In fact, both Jews and Asians are traditionally stereotyped as academically focused "keeners" (a term of Canadian origin, which refers to a type of nerd who only cares about his grades). Only recently, with the films of Team Apatow, are Jews becoming more synonymous with “hip” (sexual) geeks.[2] [open endnotes in new window] In Knocked Up, Ben Stone, played by Seth Rogen, foregrounds his Jewishness while embodying geek (and previously nebbish) qualities such as self-doubt and a living arrangement surrounded by immature young men interested in internet technology and other geeky pursuits. However, these qualities are also marshaled as authenticating features that make him sympathetic and imbue his character with a non-threatening, yet rakish masculinity in a postmodern milieu. This overlap is why the rise of the Jewish male protagonist is inseparably intertwined with the conceits of geek melodrama. In Superbad it is the put-upon, picked-on, identity of the Jewish keener that allows Michael Cera’s character Evan, who is harassed by bullies early in the film, to possess the virtues of suffering imbued by the melodramatic mode and thus become a morally superior protagonist who has the right to humiliate jocks and non-geeks, and ultimately get the girl.[3]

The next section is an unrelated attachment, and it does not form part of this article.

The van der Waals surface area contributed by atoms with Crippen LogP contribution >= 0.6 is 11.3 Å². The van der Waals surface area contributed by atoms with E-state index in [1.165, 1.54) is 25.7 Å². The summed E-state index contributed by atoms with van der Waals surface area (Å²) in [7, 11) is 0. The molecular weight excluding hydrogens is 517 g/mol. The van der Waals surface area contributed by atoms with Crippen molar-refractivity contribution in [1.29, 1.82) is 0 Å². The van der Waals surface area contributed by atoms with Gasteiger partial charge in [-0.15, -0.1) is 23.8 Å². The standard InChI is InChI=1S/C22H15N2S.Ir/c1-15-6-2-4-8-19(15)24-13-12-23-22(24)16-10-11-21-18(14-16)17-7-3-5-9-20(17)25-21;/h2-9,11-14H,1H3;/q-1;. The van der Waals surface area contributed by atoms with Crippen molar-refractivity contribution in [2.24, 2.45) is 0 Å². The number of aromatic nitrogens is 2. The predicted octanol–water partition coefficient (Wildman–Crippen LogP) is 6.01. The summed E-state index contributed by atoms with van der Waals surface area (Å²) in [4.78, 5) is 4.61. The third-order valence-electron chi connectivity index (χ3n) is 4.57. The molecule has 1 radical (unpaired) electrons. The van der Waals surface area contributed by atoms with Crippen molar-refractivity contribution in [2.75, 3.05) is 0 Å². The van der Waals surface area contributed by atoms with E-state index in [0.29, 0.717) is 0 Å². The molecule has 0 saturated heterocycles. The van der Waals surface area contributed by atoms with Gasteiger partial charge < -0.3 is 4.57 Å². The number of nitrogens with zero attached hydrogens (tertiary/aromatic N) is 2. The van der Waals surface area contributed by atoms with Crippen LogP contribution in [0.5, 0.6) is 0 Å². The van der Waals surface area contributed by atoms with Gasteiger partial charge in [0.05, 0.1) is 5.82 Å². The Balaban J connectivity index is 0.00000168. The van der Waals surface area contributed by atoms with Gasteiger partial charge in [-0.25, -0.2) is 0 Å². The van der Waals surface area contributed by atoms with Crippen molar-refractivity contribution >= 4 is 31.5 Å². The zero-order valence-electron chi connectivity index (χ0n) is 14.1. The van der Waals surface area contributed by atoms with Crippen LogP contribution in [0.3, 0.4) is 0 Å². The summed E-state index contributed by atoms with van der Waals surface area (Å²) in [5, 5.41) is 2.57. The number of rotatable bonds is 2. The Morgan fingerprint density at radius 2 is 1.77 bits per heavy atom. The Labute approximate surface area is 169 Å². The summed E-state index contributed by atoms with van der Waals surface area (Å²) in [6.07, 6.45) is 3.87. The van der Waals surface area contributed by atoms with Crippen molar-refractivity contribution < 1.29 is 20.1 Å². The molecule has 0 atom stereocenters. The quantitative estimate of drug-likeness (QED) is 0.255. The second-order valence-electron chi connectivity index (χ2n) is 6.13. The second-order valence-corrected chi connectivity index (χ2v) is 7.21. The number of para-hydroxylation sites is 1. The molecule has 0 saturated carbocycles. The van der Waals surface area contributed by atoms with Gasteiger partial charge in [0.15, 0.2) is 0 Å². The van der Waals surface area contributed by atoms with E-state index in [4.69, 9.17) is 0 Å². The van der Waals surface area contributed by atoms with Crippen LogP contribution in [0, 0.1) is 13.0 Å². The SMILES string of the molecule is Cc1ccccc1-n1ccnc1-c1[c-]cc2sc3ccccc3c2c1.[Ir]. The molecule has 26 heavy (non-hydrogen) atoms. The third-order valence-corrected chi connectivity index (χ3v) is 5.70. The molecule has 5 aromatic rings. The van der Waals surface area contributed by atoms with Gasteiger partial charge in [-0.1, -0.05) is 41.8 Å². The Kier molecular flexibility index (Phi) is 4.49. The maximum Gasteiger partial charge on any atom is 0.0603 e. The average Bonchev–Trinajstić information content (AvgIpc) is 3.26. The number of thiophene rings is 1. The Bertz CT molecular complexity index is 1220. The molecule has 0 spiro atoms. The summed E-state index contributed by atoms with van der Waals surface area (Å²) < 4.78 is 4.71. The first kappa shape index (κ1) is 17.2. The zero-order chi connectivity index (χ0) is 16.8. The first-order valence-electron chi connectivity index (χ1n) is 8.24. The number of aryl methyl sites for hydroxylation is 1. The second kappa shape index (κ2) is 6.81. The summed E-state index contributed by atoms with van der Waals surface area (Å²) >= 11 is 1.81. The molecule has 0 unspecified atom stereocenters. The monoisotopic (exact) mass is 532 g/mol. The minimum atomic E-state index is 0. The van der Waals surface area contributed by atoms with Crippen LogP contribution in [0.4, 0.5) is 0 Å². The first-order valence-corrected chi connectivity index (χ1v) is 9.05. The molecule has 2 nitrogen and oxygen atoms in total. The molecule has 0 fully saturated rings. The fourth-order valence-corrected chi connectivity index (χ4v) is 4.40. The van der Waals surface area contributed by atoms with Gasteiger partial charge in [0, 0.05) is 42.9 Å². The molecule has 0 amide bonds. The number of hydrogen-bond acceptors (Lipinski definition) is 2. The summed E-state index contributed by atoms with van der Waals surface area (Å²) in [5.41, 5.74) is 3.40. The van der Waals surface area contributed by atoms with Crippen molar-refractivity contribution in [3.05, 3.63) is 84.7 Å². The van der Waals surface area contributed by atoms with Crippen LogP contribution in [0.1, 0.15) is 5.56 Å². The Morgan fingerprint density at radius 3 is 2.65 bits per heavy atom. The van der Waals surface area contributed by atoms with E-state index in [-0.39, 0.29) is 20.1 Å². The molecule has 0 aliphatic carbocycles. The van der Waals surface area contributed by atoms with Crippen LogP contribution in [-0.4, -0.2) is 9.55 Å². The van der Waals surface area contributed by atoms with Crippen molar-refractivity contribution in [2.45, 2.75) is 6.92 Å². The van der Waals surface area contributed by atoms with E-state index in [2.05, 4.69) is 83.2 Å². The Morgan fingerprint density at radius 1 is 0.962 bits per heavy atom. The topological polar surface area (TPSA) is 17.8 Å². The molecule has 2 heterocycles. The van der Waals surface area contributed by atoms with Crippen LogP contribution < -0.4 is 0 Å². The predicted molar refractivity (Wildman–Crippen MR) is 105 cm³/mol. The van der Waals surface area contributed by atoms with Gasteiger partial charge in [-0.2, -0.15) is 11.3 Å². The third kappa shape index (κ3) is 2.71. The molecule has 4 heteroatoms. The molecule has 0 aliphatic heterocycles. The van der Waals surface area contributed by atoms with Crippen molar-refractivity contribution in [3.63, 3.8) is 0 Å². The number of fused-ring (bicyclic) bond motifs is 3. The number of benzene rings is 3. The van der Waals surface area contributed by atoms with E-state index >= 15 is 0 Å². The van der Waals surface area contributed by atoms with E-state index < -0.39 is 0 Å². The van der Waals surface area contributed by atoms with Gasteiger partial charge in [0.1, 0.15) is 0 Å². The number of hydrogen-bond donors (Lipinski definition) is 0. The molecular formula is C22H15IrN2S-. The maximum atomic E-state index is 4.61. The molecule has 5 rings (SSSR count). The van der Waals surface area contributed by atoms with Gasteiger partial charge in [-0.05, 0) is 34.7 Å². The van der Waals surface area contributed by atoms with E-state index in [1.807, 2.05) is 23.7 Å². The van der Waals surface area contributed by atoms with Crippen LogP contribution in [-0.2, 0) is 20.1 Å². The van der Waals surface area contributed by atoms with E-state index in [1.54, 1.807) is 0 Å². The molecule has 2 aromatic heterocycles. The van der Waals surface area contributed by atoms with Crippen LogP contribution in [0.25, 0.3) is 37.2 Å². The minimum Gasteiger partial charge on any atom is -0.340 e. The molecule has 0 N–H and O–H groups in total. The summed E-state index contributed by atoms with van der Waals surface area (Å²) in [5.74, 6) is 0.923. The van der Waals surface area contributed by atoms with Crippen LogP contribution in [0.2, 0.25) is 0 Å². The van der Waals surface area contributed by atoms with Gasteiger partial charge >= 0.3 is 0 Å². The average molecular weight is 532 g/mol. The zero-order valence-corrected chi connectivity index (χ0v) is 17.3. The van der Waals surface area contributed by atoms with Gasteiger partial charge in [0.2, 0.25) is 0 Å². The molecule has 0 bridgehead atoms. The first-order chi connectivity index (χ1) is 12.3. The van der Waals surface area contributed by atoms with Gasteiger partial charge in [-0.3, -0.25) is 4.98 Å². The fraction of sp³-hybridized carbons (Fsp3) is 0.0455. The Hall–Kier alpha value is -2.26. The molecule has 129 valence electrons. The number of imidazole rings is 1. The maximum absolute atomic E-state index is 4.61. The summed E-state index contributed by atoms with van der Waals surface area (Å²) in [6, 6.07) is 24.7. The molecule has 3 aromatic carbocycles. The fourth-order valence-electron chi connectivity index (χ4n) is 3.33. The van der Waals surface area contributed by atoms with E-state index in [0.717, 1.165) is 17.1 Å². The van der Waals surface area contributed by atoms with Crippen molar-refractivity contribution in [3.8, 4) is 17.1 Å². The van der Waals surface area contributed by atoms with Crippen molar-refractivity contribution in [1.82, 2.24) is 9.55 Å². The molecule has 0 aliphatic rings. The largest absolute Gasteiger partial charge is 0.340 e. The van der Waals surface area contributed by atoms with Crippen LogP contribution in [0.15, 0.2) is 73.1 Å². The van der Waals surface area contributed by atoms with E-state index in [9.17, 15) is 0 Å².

Jewishness allows ethnic specificity yet middle class white appeal/identification, for, as Richard Dyer observes, whiteness "creates a category of maybe, sometimes whites" who "may be let in to whiteness under particular historical circumstances" (White 19). Even within one historical moment, Jewish geeks may fluctuate somewhat in how they relate to whiteness, sometimes appearing as "transparently" white, at other times singled out as a socially oppressed, "raced" minority. For example, in Superbad, the characters played byMichael Cera and Jonah Hill make no mention of their ethnicity and therefore can be read as transparently white, but in promoting the film, Cera, Hill, and Seth Rogen often referred to their collective "Jew fros," through their very language juxtaposing their less marked ethnicity with that of African Americans. This racializing of Jews through comparison / proximity to black characters is evinced even more pointedly in the Freaks and Geeks episode "Beers and Weirs" when Jewish kid Neal (Samm Levine) commiserates with an unnamed black friend:

Black Kid: “No, no, no—you wouldn't want to trade places with me, believe me!”

Neal: “I don't know, I mean, I'm Jewish. That's no cakewalk either. I was elected school treasurer last year. . . I didn't even run.”